The Lady Killer The Lady Killer


Cee Lo Green Cee Lo GreenThe Lady Killer

7.8 / 10

Cee Lo Green The Lady Killer WARNER BROS.

If you ask me, I’ll tell you that “Fuck You” is my favourite single of the year. The falsetto, the gospel choruses, the funkster euphoria, the disco touches, the final craziness: it is impossible for this song not to be able to save you for four minutes from your shipwreck of a separation, your boss’ plain stupidity, or the looks of disgust that life’s beautiful people reserve for losers. It’s catchy, resounding, it has just the right amount of commercialism, and since it comes from our chubby Goodie Mob, it has a freaky out-there quality to which many of us are surely able to relate. Cee Lo has managed to survive the tsunami of “Crazy”, the Gnarls Barkley hit that even people from the Galapagos were humming, with another bombshell that owes a great deal to crossover and Danger Mouse’s nose for pop, as a sidekick from whom the singer/rapper has learned a lot. “Fuck You” is an achievement that once again puts our man in the spotlight as a soloist, without accompaniment; him, his double chin, and his helium-filled vocal chords, and that’s it. Six years after his last solo effort, the dude is back, with, I insist, a hit of the same or even greater impact, shutting the door once and for all on a “Crazy” that was really starting to get on my nerves. I never enjoyed anybody telling me “fuck you” in my headphones so much.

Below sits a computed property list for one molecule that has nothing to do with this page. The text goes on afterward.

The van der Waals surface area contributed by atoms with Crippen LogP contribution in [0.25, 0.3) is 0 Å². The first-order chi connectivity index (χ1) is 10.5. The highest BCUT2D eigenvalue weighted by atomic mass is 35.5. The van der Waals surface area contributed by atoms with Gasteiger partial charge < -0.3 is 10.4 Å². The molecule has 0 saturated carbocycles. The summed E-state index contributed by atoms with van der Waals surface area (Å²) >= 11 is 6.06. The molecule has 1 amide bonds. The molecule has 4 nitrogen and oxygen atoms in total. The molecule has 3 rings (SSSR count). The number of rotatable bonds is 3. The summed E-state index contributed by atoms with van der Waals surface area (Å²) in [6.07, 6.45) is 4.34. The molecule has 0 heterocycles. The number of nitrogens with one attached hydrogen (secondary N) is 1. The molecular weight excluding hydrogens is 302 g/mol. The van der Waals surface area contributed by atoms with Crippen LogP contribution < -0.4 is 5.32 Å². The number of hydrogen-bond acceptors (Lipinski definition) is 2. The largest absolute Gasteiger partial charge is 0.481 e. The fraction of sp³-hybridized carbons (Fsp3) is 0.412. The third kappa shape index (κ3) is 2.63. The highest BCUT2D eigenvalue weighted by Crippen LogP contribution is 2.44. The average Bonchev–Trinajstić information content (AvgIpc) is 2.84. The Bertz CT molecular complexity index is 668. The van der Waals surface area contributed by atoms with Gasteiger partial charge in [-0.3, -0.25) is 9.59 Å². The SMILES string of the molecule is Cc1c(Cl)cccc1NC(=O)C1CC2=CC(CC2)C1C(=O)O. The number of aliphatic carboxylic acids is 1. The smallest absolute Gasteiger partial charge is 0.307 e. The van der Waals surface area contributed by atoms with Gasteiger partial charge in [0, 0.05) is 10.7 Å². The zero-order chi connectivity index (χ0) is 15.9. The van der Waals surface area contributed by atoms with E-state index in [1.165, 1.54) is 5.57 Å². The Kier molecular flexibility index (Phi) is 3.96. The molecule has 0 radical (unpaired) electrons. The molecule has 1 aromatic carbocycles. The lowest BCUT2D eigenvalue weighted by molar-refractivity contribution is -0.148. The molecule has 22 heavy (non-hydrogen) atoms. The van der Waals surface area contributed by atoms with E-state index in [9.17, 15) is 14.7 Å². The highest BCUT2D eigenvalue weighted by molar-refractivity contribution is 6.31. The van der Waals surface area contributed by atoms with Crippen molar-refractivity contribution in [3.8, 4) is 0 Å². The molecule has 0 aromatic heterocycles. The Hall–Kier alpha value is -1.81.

If we take a look at his two previous albums, the notable “Cee Lo Green and His Perfect Imperfections” (2002) and “…Is the Soul Machine” (2004), we can see right away that “The Lady Killer” shows the same retro-freak craftsmanship, but carefully polished, without any sharp edges, no roughness, no gratuitous trippiness, without the chaos that one sensed before. At this point, Cee Lo’s third LP is a collection of good songs, songs full of the urban drama of the most epic soul, songs defined by a constant use of blaxploitation chords, well-outlined pop melodies, woodwinds like in “Superfly”, cathedral choruses, and that affected falsetto of a Cee Lo who is chirping like never before. Well-rounded songs. In this sense, “Wildflower” and “Satisfied” are sturdy draft horses with a soul pop load, which clearly pull the cart and make the album digestible on the charts. There are even authentic hits in the cheesier fragments: romantic violins, summery trumpets, and smurfy laments blend together perfectly in the threesome made up of “I Want You”, “Cry Baby” and “Fool for You” possibly the best chain of cuts in the whole tracklist.

We are undoubtedly looking at the most centred, “cut-to-the-chase” album that Cee Lo has put out in his entire solo career. Even when he is going for the easy tears of the lost soulman, the dude pulls well-formed rabbits like “Old Fashioned” out of his hat – Lou Rawls, Prince, Marvin Gaye and Luther Vandross all pouting together– or the epidermal “No One’s Gonna Love You”, with an epic love chorus that floods your ears like foam. “The Lady Killer” is an album of love, hate, angry proclamations to exes, hitting on people, passion, remorse, euphoria, and failure, but it is especially a lesson in soul pop to be taken note of by many of the social climbers who have jumped on the nu-Motown bandwagon. It might be his work that is most easily adaptable to the charts, it’s true, but his character is still intact. Cee Lo will stop being interesting the day he stops being Cee Lo—that is to say, the day that he stops playing that freak who looks at life from the shelter of the same vantage point as you, me, and almost all of the people reading these lines: nobody said we were winners, did they?

Óscar Broc

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